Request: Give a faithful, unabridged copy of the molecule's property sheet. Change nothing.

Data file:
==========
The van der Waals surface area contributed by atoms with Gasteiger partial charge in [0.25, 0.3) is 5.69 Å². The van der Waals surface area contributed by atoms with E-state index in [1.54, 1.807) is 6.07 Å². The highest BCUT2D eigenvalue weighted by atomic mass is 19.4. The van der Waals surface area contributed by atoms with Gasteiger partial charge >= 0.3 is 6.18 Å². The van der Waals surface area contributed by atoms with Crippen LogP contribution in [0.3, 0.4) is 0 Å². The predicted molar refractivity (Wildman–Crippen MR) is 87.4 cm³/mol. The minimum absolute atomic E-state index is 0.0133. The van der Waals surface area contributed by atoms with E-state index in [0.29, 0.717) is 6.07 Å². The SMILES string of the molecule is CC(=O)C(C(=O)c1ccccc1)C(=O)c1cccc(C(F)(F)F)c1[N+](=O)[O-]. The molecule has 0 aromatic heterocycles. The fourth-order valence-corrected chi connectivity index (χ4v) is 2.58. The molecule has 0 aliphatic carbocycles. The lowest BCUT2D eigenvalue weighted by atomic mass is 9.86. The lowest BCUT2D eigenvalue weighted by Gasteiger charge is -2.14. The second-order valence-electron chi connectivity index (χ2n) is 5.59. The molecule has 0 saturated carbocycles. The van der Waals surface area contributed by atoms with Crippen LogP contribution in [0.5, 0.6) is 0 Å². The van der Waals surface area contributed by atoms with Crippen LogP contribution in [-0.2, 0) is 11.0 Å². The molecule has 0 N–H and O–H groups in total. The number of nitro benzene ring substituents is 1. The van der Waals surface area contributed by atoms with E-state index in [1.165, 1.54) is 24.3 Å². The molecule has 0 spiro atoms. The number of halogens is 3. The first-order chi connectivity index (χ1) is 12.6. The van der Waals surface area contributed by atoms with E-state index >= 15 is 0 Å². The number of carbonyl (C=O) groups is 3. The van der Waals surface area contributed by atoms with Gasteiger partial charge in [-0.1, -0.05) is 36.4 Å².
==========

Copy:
The van der Waals surface area contributed by atoms with Gasteiger partial charge in [0.25, 0.3) is 5.69 Å². The van der Waals surface area contributed by atoms with E-state index in [1.54, 1.807) is 6.07 Å². The highest BCUT2D eigenvalue weighted by atomic mass is 19.4. The van der Waals surface area contributed by atoms with Gasteiger partial charge >= 0.3 is 6.18 Å². The van der Waals surface area contributed by atoms with Crippen LogP contribution in [0.3, 0.4) is 0 Å². The predicted molar refractivity (Wildman–Crippen MR) is 87.4 cm³/mol. The minimum absolute atomic E-state index is 0.0133. The van der Waals surface area contributed by atoms with E-state index in [0.29, 0.717) is 6.07 Å². The SMILES string of the molecule is CC(=O)C(C(=O)c1ccccc1)C(=O)c1cccc(C(F)(F)F)c1[N+](=O)[O-]. The molecule has 0 aromatic heterocycles. The fourth-order valence-corrected chi connectivity index (χ4v) is 2.58. The molecule has 0 aliphatic carbocycles. The lowest BCUT2D eigenvalue weighted by atomic mass is 9.86. The lowest BCUT2D eigenvalue weighted by Gasteiger charge is -2.14. The second-order valence-electron chi connectivity index (χ2n) is 5.59. The molecule has 0 saturated carbocycles. The van der Waals surface area contributed by atoms with Crippen LogP contribution in [0.5, 0.6) is 0 Å². The van der Waals surface area contributed by atoms with Crippen LogP contribution in [-0.2, 0) is 11.0 Å². The molecule has 0 N–H and O–H groups in total. The number of nitro benzene ring substituents is 1. The van der Waals surface area contributed by atoms with E-state index in [1.165, 1.54) is 24.3 Å². The molecule has 0 spiro atoms. The number of halogens is 3. The first-order chi connectivity index (χ1) is 12.6. The van der Waals surface area contributed by atoms with E-state index >= 15 is 0 Å². The number of carbonyl (C=O) groups is 3. The van der Waals surface area contributed by atoms with Gasteiger partial charge in [-0.1, -0.05) is 36.4 Å².